Part 3 1990’s Bridgewater-Raritan schools battle, continued

By the early 1990’s Superintendent Horowitz’s goose was cooked. The pro-West, anti-Horowitz group discovered, that the Superintendent had inappropriately approved certain spending that was under the control of the Board of Education. There was an administrative hearing down in Trenton. And the Administrative Law Judge (“ALJ”) reemed it into Horowitz.

The Soriano law firm in Somerville, that has been handling a lot of Bridgewater-Raritan’s work for the past several decades, must have had years of fat, billing the Bridgewater-Raritan school board. I have always felt, that controversy in B-R, of which there has been plenty, has been good business to Soriano and Soriano.

As for Horowitz, he ended up being out of a job, and later sold used cars before landing back in private education.

With High School West decided upon as the site for consolidation, the bickering factions on the B-R board went on to fight about how well or poorly the expansion plans were going.

And mind you, whenever a town or a district gets set, to spend millions and millions, there is a LOT of fighting about what law firm is going to get the money, what engineering firm is going to get the money, etc. There are a lot of friends and enemies made at these times.

Your law firm doesn’t get business, you get on committees and you start ripping apart the work being done by other firms. That’s how some people do it in New Jersey.

From all the information I got over the years, one of the factions wanted Construction Firm A and Law Firm B, and others wanted Construction Firm C and Law Firm D.

The Superintendent, Joe McGarry, a long-serving bureaucrat within the B-R system, knew exactly what to do, since he had been around B-R for a long time: he let the board factions fight it out. (This is why he survived so long as superintendent. He knew where all the township’s political land mines had been laid.)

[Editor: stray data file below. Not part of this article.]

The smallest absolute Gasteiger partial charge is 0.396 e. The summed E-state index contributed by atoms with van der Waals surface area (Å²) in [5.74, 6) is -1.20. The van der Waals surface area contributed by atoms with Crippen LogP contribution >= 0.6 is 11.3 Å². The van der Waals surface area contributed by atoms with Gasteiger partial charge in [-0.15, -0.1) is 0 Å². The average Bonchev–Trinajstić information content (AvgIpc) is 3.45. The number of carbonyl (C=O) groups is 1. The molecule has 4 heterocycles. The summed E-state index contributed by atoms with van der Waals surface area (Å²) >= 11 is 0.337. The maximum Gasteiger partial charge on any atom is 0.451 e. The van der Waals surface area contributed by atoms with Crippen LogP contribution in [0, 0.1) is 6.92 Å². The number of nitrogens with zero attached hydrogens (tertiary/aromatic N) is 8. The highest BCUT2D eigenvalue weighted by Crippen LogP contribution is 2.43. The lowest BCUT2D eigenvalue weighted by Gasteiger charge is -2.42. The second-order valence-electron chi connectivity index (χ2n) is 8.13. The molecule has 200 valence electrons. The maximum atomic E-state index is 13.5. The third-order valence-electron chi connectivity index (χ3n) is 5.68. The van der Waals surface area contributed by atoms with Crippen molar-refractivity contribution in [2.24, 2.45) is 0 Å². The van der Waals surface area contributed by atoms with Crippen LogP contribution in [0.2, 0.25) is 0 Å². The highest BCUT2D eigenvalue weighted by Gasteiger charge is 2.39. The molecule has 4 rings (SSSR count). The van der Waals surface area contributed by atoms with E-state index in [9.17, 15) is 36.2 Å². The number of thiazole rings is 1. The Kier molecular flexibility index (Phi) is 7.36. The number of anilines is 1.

McGarry let the board decide, and then he also suggested that a “citizens committee” be commissioned to oversee. This way, as Superintendent, he didn’t have to oversee. That might upset the board, and he would be out of a job.

And sure enough, the “citizens committee” went to town, politicizing everything that got decided by the Board and by the hired contractors.

The contractors were screwing up here and there—sure. That’s New Jersey for you.

But the “citizens committee” had to make it so much worse! They had to politicize every screw up they could find. This would cause the board to see things personally, and dig in their heels at every turn.

The contractor, NOT responsible to a sole superintendent who could observe and criticize as he chose, also dug in their heels, rather than be overseen by a specious “citizens committee” (made up of certain people who LOST election to the real Board of Education.)

In the end, it got nasty, and many threats were made.

A plaque that thanks the “citizens committee” for their efforts was a political balm to soothe over hurt feelings, because the Board was threatening trespass actions against big name businessmen like Kalafer. Had the plaque not gone up, the hurt feelings and bickering would have just continued and continued.